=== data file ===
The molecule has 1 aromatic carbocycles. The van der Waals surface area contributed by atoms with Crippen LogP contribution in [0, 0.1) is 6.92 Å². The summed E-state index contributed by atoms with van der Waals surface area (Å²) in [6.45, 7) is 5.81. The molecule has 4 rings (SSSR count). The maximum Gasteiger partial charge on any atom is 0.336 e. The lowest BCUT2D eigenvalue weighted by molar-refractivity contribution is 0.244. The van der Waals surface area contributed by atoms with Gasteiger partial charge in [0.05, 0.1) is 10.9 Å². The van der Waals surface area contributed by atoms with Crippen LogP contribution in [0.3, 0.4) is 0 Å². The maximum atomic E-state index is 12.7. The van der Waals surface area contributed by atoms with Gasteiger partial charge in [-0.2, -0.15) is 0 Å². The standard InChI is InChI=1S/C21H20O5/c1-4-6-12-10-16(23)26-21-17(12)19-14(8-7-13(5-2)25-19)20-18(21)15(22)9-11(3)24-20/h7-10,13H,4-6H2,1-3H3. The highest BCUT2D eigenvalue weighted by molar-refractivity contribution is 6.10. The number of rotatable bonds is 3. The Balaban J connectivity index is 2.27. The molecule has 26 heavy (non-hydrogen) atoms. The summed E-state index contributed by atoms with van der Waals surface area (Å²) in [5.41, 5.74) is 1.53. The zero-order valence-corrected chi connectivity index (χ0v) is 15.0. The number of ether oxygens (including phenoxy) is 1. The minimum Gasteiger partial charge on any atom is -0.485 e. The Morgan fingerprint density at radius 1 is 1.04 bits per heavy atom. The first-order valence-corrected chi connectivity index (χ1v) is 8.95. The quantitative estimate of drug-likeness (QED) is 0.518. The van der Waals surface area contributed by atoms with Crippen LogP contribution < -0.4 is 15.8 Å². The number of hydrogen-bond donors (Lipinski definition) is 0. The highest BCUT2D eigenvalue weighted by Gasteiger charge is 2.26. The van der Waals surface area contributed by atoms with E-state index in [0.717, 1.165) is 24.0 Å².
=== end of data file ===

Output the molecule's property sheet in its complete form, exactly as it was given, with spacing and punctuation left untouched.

The molecule has 1 aromatic carbocycles. The van der Waals surface area contributed by atoms with Crippen LogP contribution in [0, 0.1) is 6.92 Å². The summed E-state index contributed by atoms with van der Waals surface area (Å²) in [6.45, 7) is 5.81. The molecule has 4 rings (SSSR count). The maximum Gasteiger partial charge on any atom is 0.336 e. The lowest BCUT2D eigenvalue weighted by molar-refractivity contribution is 0.244. The van der Waals surface area contributed by atoms with Gasteiger partial charge in [0.05, 0.1) is 10.9 Å². The van der Waals surface area contributed by atoms with Crippen LogP contribution in [0.3, 0.4) is 0 Å². The maximum atomic E-state index is 12.7. The van der Waals surface area contributed by atoms with Gasteiger partial charge in [-0.2, -0.15) is 0 Å². The standard InChI is InChI=1S/C21H20O5/c1-4-6-12-10-16(23)26-21-17(12)19-14(8-7-13(5-2)25-19)20-18(21)15(22)9-11(3)24-20/h7-10,13H,4-6H2,1-3H3. The highest BCUT2D eigenvalue weighted by molar-refractivity contribution is 6.10. The number of rotatable bonds is 3. The Balaban J connectivity index is 2.27. The molecule has 26 heavy (non-hydrogen) atoms. The summed E-state index contributed by atoms with van der Waals surface area (Å²) in [5.41, 5.74) is 1.53. The zero-order valence-corrected chi connectivity index (χ0v) is 15.0. The number of ether oxygens (including phenoxy) is 1. The minimum Gasteiger partial charge on any atom is -0.485 e. The Morgan fingerprint density at radius 1 is 1.04 bits per heavy atom. The first-order valence-corrected chi connectivity index (χ1v) is 8.95. The quantitative estimate of drug-likeness (QED) is 0.518. The van der Waals surface area contributed by atoms with Crippen LogP contribution < -0.4 is 15.8 Å². The number of hydrogen-bond donors (Lipinski definition) is 0. The highest BCUT2D eigenvalue weighted by Gasteiger charge is 2.26. The van der Waals surface area contributed by atoms with E-state index in [0.717, 1.165) is 24.0 Å².